After breakfast the next morning {every meal was like dinner in content and large portions} Lukas and I followed Emeterio to the farm. The walk there was filled with steep little hills that left us a bit winded. Emeterio would pause, letting us rest and point out medicinal plants. "We can't always go to the clinic. But what we have here works." We tasted the bitter wood of the cedar tree - good for head aches and the even more bitter Jackass-bitters.
Here at the farm Emeterio grew cacao. The cacao were harvested then sold wet to a couple of companies that would ferment the beans and later turn it into chocolate sold in the UK. A few of the low trees had pods on them the length of a man's hand and green. Not seeing a ripened yellow one, Emeterio cut off a green one for us to try. He held it in his palm as he hacked it open with a machete. One false move and it would have been goodbye hand. But he smiled and opened the pod in a few well directed hacks.

The inside was filled with white pulp and divided into sections. Each section surrounded a purple bean. The white part was tangy, the seed bitter and spit-out worthy. Emeterio found a ripe cacao, but this one the birds had gotten to. A woodpecker had bored a hole in one side. Earlier Emeterio had shown us a tree he had planted hoping the woodpecker would like it better than the fruit. There was still enough good on this fruit, so Emeterio opened it up. The ripened fruit was quite a lot different than the other. The white pulp was softer and almost gooey. It was also much sweeter. The beans were still purple and still bitter.
Walking to and from the farm left us covered in a sweaty sheen. The only solution - a bucket bath. I filled the bucket with water and lugged it to the bath house. The bath house was a small 3'x3' slab of cement with sides of corrugated tin and a tin roof just barely taller than my head. I moved another piece of corrugated tin in front of the open door way to get as much privacy as I could despite the gaps. I doused myself with bowls full of the cold bucket water. As I crouched and poured water over my head a lizard clung to the roof watching me.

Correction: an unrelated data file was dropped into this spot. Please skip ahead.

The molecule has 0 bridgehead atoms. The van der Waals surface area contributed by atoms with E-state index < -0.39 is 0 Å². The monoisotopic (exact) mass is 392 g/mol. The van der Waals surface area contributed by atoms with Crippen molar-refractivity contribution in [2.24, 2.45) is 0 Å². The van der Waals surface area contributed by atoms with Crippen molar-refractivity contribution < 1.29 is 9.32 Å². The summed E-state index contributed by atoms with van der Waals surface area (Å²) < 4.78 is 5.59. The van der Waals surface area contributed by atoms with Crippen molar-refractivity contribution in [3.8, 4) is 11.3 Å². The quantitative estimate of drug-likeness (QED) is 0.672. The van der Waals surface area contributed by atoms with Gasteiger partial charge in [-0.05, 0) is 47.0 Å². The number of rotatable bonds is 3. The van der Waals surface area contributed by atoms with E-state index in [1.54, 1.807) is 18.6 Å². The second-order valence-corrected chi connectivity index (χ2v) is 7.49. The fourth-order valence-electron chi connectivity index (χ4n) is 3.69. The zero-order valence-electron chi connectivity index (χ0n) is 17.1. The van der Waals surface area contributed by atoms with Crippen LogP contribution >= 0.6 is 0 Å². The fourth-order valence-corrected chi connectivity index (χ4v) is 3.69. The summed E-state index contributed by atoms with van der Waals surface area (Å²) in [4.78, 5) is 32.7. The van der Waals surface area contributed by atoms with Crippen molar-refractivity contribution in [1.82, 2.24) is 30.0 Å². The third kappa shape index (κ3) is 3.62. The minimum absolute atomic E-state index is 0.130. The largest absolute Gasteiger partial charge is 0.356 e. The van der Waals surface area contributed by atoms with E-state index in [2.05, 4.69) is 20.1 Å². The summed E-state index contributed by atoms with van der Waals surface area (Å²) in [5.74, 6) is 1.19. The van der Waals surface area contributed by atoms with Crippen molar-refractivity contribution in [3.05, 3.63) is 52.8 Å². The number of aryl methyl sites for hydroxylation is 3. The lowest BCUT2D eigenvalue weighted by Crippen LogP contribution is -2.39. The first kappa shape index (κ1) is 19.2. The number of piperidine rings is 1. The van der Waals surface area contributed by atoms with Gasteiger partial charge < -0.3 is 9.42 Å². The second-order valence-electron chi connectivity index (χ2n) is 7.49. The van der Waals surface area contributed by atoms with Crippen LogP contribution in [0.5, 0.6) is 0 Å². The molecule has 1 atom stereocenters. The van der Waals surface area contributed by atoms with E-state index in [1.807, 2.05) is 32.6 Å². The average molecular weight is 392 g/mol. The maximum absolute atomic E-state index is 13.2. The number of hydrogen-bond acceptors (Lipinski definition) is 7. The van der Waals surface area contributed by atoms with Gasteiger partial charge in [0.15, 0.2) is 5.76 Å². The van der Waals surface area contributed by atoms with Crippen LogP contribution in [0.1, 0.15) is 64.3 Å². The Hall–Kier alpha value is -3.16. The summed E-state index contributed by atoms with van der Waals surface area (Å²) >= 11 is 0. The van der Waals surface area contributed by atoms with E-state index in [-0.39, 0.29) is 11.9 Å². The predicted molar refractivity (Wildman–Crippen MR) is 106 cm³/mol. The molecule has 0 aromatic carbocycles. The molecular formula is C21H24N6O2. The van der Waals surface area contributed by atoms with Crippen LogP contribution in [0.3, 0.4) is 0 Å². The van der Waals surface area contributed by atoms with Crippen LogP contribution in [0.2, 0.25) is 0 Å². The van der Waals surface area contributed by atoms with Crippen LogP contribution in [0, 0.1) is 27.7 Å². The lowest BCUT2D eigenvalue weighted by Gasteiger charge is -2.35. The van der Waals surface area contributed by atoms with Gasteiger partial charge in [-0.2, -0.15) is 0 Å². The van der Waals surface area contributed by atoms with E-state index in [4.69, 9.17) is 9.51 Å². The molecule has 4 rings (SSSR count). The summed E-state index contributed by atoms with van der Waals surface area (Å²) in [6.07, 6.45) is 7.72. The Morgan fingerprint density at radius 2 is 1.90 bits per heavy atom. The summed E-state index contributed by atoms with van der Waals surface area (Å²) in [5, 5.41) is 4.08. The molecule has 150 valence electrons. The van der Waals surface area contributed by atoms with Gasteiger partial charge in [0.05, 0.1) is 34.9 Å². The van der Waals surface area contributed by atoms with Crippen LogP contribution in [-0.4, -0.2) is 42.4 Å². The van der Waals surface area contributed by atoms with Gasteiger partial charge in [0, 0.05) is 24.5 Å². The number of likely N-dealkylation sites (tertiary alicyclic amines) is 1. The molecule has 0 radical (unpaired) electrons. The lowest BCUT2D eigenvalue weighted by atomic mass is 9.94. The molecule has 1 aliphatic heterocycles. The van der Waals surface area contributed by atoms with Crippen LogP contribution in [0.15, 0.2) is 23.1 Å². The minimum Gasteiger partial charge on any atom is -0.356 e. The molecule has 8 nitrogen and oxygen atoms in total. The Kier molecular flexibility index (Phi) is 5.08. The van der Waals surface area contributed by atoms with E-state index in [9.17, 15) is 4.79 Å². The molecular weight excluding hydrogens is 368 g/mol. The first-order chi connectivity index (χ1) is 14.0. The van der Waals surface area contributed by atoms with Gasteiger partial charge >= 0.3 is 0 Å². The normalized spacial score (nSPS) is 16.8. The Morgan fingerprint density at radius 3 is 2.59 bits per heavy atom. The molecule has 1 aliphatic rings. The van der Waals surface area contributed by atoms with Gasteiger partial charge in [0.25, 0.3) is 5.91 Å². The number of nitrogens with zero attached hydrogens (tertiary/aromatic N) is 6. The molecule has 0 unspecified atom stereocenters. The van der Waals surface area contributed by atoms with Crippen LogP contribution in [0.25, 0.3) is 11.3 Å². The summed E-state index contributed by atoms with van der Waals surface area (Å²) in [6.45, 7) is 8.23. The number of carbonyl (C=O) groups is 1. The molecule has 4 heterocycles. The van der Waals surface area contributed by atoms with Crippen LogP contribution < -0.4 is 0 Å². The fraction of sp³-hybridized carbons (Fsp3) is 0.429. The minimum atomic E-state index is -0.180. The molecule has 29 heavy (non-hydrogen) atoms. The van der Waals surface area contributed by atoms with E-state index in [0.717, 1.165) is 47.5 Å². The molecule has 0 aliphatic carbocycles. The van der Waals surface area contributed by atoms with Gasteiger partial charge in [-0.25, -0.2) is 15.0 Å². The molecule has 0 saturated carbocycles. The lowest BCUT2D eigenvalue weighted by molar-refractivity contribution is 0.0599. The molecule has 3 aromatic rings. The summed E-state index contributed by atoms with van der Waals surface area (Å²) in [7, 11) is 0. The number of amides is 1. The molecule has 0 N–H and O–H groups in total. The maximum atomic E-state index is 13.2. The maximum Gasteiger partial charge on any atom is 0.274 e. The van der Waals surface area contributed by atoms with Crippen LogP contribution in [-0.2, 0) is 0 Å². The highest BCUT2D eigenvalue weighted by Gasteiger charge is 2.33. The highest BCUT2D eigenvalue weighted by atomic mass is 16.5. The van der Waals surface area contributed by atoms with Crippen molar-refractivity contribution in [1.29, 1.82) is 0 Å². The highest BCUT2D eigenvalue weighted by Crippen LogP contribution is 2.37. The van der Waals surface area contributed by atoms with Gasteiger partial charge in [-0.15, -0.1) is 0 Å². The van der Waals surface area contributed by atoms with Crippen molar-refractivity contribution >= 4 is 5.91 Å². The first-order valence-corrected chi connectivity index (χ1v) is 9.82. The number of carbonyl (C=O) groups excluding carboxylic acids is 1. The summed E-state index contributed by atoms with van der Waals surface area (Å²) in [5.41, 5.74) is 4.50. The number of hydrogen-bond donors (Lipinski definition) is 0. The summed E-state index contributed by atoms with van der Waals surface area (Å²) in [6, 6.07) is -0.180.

That evening we taught the kids yahtzee and card games. I helped the women make the mountain of tortillas for dinner. Still, I was slow but I did eventually earn the praise from Mathilda, "You're getting better."

Our last day in Na Luum Ca was filled with another trip to the farm - this time to the cassava fields. Emerterio dug the cassava up using just his hands and the machete. And he carried it back in a sack hanging from his forehead. The heavy sack didn't slow him down at all.

We also went with Emeterio to San Jose - the big village just down the road. This really was a village, big enough to have several stores, more than one church and a mechanical corn grinding machine. The people here didn't have to grind corn by hand. Instead they paid something like 5 cents a pound to have their corn ground. At the top of the hill was the school and below we could see the hills dotted by thatch covered houses, green lawns and plants. We could hear the hum of someone mowing their lawn. Besides the fact that everything looked different, if you closed your eyes it was almost like a summer weekend back in the states. To cap off that feeling, on the walk back we heard the distinct must of an "ice cream truck?" I asked. Yes and it rolled right by us a moment later.
That afternoon Emeterio took us to the creek behind the house. The water was murky brown and the level low, but we were there before the rainy season. He showed us where, when there was more water, the family would do dishes, washing and bathing. Down the creek each family in the village had their own spot for this purpose.
Our three nights spent with the Sho's came to a close and the next morning we were up at 3am to catch the bus back to the more developed part of the country. We paid one last visit to the latrine - where earlier a little black fly had flown into my mount and I had accidentally swallowed it. Emeterio walked us to the main road and a few minutes after 3:30 the bus rolled up. We bounced down the road listening to the same 11 song scratch CD - an eclectic mix of country and rat pack favorites. Just as dawn was beginning to show we got off at the cross roads to wait for the bus to Dangriga. We could have waited longer and paid more for the express bus, but Lukas and I were all too eager to leave the bitting bugs behind.

{click here for: Postcards #1, #2, #3, #4, #5, #6, #7, #8, and #9}

*Note: I know when we were planning this trip we were hunting down any details we could find. So, if someone doing the same thing happens on this little blog of mine and would like more information and specific details shoot me an email. I may not have the answer, but I can tell you what we did. megan{dot}a{dot}wenger{at}gmail{dot}com